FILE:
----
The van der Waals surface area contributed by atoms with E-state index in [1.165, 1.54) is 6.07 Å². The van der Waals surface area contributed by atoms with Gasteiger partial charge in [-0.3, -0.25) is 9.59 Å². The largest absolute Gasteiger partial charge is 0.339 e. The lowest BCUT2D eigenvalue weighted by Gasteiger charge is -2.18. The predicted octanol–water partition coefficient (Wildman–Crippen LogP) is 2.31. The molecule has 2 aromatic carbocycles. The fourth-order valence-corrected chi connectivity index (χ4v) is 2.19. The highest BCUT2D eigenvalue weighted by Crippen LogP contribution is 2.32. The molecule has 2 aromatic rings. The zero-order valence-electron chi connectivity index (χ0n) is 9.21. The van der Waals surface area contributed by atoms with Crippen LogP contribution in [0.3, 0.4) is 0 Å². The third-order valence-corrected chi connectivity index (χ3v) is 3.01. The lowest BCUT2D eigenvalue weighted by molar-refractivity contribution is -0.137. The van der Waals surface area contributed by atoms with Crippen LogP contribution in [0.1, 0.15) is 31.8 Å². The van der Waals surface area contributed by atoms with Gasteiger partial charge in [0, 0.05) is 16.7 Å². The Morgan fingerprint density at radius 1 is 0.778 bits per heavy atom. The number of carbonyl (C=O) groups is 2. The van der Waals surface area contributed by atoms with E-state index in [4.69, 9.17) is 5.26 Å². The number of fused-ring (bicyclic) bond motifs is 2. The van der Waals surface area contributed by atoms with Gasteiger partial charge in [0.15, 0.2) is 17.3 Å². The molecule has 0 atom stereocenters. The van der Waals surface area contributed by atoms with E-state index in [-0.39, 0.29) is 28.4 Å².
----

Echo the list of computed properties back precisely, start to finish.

The van der Waals surface area contributed by atoms with E-state index in [1.165, 1.54) is 6.07 Å². The van der Waals surface area contributed by atoms with Gasteiger partial charge in [-0.3, -0.25) is 9.59 Å². The largest absolute Gasteiger partial charge is 0.339 e. The lowest BCUT2D eigenvalue weighted by Gasteiger charge is -2.18. The predicted octanol–water partition coefficient (Wildman–Crippen LogP) is 2.31. The molecule has 2 aromatic carbocycles. The fourth-order valence-corrected chi connectivity index (χ4v) is 2.19. The highest BCUT2D eigenvalue weighted by Crippen LogP contribution is 2.32. The molecule has 2 aromatic rings. The zero-order valence-electron chi connectivity index (χ0n) is 9.21. The van der Waals surface area contributed by atoms with Crippen LogP contribution in [0.3, 0.4) is 0 Å². The third-order valence-corrected chi connectivity index (χ3v) is 3.01. The lowest BCUT2D eigenvalue weighted by molar-refractivity contribution is -0.137. The van der Waals surface area contributed by atoms with Crippen LogP contribution in [0.1, 0.15) is 31.8 Å². The van der Waals surface area contributed by atoms with Gasteiger partial charge in [0, 0.05) is 16.7 Å². The Morgan fingerprint density at radius 1 is 0.778 bits per heavy atom. The number of carbonyl (C=O) groups is 2. The van der Waals surface area contributed by atoms with E-state index in [4.69, 9.17) is 5.26 Å². The number of fused-ring (bicyclic) bond motifs is 2. The van der Waals surface area contributed by atoms with Gasteiger partial charge in [0.15, 0.2) is 17.3 Å². The molecule has 0 atom stereocenters. The van der Waals surface area contributed by atoms with E-state index in [-0.39, 0.29) is 28.4 Å².